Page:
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Euronav completes biofuel trial on Suezmax Statia tanker

Belgium-headed Euronav NV the world's largest independent tanker company has announced that it has successfully tested a B30 biofuel on a Suezmax vessel, the 150 205 DWT "Statia". The Suezmax Statia tested approximately 360 tonnes of the B30 biofuel blend supplied by bp during a two-week trial in September while the vessel was in commercial operations on its way to Angola from the Netherlands.

Euronav’s Suezmax Statia has tested around 360 tonnes of a B30 biofuel blend supplied by bp during a two-week trial in September 2021 while the vessel was on its way to Angola from the Netherlands (photo courtesy Euronav).

Euronav is committed to accelerating the transition to lower carbon alternatives by testing the operational readiness and emission reduction potential of biofuels in the context of strategic partnerships.

Euronav bunkered 1 502 tonnes of a B30 biodiesel blend manufactured by bp on the Suezmax Statia. It was bunkered in the Port of Rotterdam, the Netherlands where there is a government incentive – Incentive Scheme for Climate-Friendly Shipping – in place that enables the cost-effective blending of biofuels into marine fuels.

The biofuel is composed of 30 percent advanced carbon-neutral biofuel blended with 70 percent conventional very low sulphur fuel oil (VLSFO) bunker fuel.

Consumption of this fuel results in a decrease in lifecycle carbon dioxide (CO2) emissions. The Suezmax Statia tested approximately 360 tonnes of the B30 biofuel blend during a two-week trial in September while the vessel was in commercial operations on its way to Angola.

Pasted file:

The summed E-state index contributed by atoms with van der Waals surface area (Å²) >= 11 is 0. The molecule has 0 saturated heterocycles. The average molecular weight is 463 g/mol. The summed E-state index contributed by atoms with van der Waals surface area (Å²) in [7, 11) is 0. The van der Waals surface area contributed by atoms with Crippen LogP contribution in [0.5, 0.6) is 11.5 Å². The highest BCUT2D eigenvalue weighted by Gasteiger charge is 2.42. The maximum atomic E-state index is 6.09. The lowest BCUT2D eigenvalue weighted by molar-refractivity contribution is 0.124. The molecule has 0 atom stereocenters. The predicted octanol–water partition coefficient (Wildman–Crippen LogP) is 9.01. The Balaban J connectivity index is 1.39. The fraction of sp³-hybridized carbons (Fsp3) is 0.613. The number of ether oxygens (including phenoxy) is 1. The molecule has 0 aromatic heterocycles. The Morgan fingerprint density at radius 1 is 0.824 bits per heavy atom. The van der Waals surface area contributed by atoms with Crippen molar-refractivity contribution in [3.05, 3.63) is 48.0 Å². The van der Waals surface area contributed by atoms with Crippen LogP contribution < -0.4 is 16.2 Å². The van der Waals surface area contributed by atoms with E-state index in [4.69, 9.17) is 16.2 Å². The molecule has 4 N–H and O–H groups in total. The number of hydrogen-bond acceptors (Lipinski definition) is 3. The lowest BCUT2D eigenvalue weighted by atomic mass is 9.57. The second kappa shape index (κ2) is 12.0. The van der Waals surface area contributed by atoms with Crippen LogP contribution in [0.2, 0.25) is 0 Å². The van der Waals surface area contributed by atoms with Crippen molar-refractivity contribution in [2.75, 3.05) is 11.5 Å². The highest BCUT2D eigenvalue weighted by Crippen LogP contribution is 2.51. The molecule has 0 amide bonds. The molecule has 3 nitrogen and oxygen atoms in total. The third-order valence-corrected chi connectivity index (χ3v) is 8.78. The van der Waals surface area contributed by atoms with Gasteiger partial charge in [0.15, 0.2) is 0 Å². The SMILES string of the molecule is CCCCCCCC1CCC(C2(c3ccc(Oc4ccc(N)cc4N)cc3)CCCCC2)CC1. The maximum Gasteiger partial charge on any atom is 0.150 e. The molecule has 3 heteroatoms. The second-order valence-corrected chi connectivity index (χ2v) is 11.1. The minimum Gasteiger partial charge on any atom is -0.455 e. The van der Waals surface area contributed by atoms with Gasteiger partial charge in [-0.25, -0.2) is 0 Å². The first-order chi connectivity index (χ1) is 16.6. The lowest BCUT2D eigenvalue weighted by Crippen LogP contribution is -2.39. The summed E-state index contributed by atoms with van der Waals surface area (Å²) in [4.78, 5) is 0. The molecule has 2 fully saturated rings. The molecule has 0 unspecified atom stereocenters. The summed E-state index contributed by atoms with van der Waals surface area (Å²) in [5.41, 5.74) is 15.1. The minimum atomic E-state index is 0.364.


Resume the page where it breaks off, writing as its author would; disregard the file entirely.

The trial of the blend was successful and showed no significant differences in operations or any malfunctions that could lead to a breakdown.

As a result, and after departure from Chile, the remaining B30 biofuel blend on the vessel is now the only fuel in operational use, both for the main engine and the auxiliary engines, on its way to Brazil.

It is important for us to understand how to handle biofuels on our vessels, to test their longevity and stability, and how they behave when used in engines, generators and alike. The migration into using biofuels is a critical step on the road to reducing emissions, as the use of biofuel will reduce our overall impact on the environment with little additional investment. The use of biofuel blends will be a critical bridge to decarbonization until the development and commercial availability of zero-emissions fuels. As we continue this journey toward decarbonization, we will keep on adjusting our operations and our fuel procurement strategies as needed, said Rustin Edwards, Head of Fuel Oil at Euronav.

Sustainable maritime fuels and zero-emission technologies are the key drivers to support the industry’s transition to zero-emission shipping. The decarbonization voyage that Euronav, and the broader maritime industry, have embarked on will bring the industry into alignment with the Paris Agreement.

Euronav looks to invest in initiatives on a variety of areas and platforms. Going forward, these will help shape the industry and will support the achievement of these achievable goals.

As one of the key contributors to the establishment of the Poseidon Principles and the Sea Cargo Charter, and as a signatory of the’ Call to Action for Shipping Decarbonization’ statement from the Global Maritime Forum, Euronav places a particular emphasis on building ambitious yet seamless decarbonization trajectories. We are and will continue to be committed to embracing innovative fuel technologies towards achieving our ambition of zero-emission shipping operations. Our strategic partnerships play a pivotal role in taking up such impactful market opportunities, said Konstantinos Papoutsis, Sustainability Manager at Euronav.

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